Looking around the truck I realize that I am with a young but good crew, all with more experience than me. As we cross the Causeway headed for Neighboring Town, we can see a cloud of thick black smoke roiling into the sky. When I see that, my stomach drops out from under me. “Oh my dear God….Iʼm about to be baptized!” Next, the adrenaline shakes hit…. followed by the paramedic instinct to take slow deep breaths and get the shakes under control. Fear is good, it makes you think. I remind myself panic is the enemy as I continue to gear up while we rumble down State Road toward the cloud of smoke.

As the truck pulls up to the scene all I can focus on are the flames shooting into the sky from the destroyed garage. It is gone, the cars are smoking hulks, and the flames are eating the house. Snapping out of it I try to get out of my seat and canʼt move. I try again and still canʼt move. “Great” I think, “what stupid thing have I done before I even got out of the truck?” I call one of my company members to help me. Grinning he reaches in and pulls the release for my SCBA. I had failed to pull it before I packed up. Determined not to make a bigger mistake, I hop out of the truck and grab my weapon of choice, a Halligan tool. My company and I report to Incident Command for our assignment.

“Attack line” is the answer we receive. Turning around and looking at the flaming house, the shakes threaten to return as I snap on my regulator. The mask sighs as I trigger the regulator with my breathing. I follow my company to the attack line. I focus on taking measured breaths. We take up our position and with a senior firefighter guiding our nozzle man off we go. “Wow look at the fire rolling out the front door,” is all I can think as we make entry into the house with a charged 2 1/2″ line. Doing my best to duck walk through the white hot ash at my feet, hang onto the Halligan, sound the floor, and drag the line, my next thoughts are “itʼs sort of pretty” and “Dang, I donʼt have enough hands for this!” Suddenly the hose goes limp in our hands and the fire which we have been successfully pushing back comes blasting at us like a blow torch, rolling over our heads. Rear over elbows the four of us bail out the front door.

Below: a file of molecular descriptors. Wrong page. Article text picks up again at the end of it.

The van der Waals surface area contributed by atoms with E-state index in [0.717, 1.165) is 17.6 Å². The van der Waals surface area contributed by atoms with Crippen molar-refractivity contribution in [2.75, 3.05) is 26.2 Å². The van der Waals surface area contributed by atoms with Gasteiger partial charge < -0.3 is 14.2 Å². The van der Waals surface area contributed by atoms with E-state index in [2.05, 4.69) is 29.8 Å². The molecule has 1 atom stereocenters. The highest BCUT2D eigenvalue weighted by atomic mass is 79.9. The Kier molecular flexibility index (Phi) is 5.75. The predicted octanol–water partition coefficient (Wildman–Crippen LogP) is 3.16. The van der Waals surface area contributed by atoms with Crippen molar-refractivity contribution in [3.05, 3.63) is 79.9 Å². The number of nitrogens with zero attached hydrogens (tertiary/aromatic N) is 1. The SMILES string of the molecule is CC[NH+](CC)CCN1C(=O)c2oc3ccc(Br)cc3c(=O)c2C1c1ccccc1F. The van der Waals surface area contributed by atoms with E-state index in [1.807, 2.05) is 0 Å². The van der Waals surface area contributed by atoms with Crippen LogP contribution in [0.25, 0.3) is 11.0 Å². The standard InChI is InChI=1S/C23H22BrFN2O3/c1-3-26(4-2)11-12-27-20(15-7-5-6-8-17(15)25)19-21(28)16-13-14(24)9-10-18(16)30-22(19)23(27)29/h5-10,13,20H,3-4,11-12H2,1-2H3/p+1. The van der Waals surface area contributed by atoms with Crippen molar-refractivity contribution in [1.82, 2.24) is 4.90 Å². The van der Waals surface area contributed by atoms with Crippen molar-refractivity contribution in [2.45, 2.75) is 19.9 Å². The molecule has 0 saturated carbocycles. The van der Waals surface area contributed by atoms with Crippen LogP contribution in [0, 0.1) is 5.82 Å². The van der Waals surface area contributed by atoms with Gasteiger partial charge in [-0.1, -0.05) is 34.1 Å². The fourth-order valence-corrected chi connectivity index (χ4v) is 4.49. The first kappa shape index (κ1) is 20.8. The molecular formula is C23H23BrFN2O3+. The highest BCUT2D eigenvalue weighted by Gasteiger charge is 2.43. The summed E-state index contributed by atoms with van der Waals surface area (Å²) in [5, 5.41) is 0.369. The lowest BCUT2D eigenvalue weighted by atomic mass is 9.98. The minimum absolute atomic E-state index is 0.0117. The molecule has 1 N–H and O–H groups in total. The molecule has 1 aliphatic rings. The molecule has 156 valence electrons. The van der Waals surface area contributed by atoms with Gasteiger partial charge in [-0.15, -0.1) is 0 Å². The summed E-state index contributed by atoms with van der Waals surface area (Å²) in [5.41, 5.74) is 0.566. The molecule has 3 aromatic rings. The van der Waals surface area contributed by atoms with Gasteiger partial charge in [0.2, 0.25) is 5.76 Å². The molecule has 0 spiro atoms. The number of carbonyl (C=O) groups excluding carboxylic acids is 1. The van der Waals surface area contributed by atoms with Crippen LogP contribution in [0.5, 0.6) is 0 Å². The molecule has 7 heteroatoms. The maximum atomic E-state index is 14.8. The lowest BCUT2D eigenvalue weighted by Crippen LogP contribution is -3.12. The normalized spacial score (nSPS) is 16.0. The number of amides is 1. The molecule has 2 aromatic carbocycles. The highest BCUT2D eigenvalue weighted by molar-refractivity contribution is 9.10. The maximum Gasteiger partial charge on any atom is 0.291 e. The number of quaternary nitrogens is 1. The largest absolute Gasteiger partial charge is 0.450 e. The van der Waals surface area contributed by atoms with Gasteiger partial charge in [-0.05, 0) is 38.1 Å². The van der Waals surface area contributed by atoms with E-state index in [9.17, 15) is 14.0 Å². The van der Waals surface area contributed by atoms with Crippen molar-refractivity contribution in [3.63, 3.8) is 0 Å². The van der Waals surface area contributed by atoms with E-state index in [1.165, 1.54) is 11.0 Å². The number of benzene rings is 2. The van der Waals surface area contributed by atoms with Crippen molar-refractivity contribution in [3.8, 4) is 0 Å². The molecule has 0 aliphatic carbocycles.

“Holy Cow! What just happened?” The answer comes back to me, “water supply issue”. Regrouping on the front lawn with my company, I watch the fire blast out the front door again. The line fills with water and command gives us the go ahead to again make entry. We resume our positions on the line. Iʼm directly behind the nozzle man and I have a linebacker behind me. Again, we enter the house and push the fire back into the kitchen. This time we make it a good 10 feet into the house before the hose goes limp. Again we bail out the door, this time blasting through a Loo who is blocking our escape while watching our progress. He is not impressed; neither are we.

This time the question as to what happened isn’t phrased as politely as it was the first time. The Pump Operator is fired and replaced with an old timer who can get water out of a stone. The line is charged for a third time. We make entry for the third time.

Weʼre doing great, pushing the fire back into the kitchen and following it toward the back corner of the house. The back-up line makes entry behind us.

The senior firefighter at the head of the line with the nozzle man turns to check our progress. He yells something, grabs the nozzle man, and slams him into the floor following him down. I canʼt hear what he yells over the crackle of the flames and the muffle of his mask. “What the?” I think followed a split second later by “better follow him!” I dive to the floor. I am face down in the white hot ash. All I can think is, “My knees are hot, my knees are hot.” I am waiting to be hit by the ceiling. I am waiting for the floor to drop away. I am waiting.

It happens fast. A scalding steam bath. The back-up line opened their nozzle over our heads on the fire in front of us. One molecule of water expands to 1700 molecules of steam. I am baking in my own skin. My knees are roasting. I am face to face with the inside of a giant wood stove. I am a log in that wood stove. I am thankful for my hood protecting my ears and neck. Just as quickly as it happened, it is over. I am back on my feet duck walking again.

Command pulls us out. The roof is getting soft and we are switching to an exterior attack. My company exits the building. I walk to the rehab area and pop myself off my air. I peel off my turnout. Underneath, I am sopping wringing wet. The 80 degree air feels as cool on my skin as opening a freezer door does on your face. It feels good. I sit down and drink water.

In a while we take up and go home. Ancestral Hometown is covering back at the station. As we back into the bays, the guys from Ancestral Hometown rowdily congratulate me on catching my first real fire. I get high fives all around. The senior firefighter who was on the hose with me pulls me aside. He tells me that he was impressed that I didn’t panic under pressure and he will take me with him into a burning building anytime. High praise from that person. I smile and laugh. I know how hard my heart was beating while I was waiting.

I stow my gear, stop to admire my pink knees, and hop into the Jeep to go home. I put down the windows and crank the CD player blasting Avril Levine’s “Girlfriend”. I sing at the top of my lungs. I am riding my adrenaline rush. I am dirty. I stink. I am still insweaty gross shorts and I donʼt care.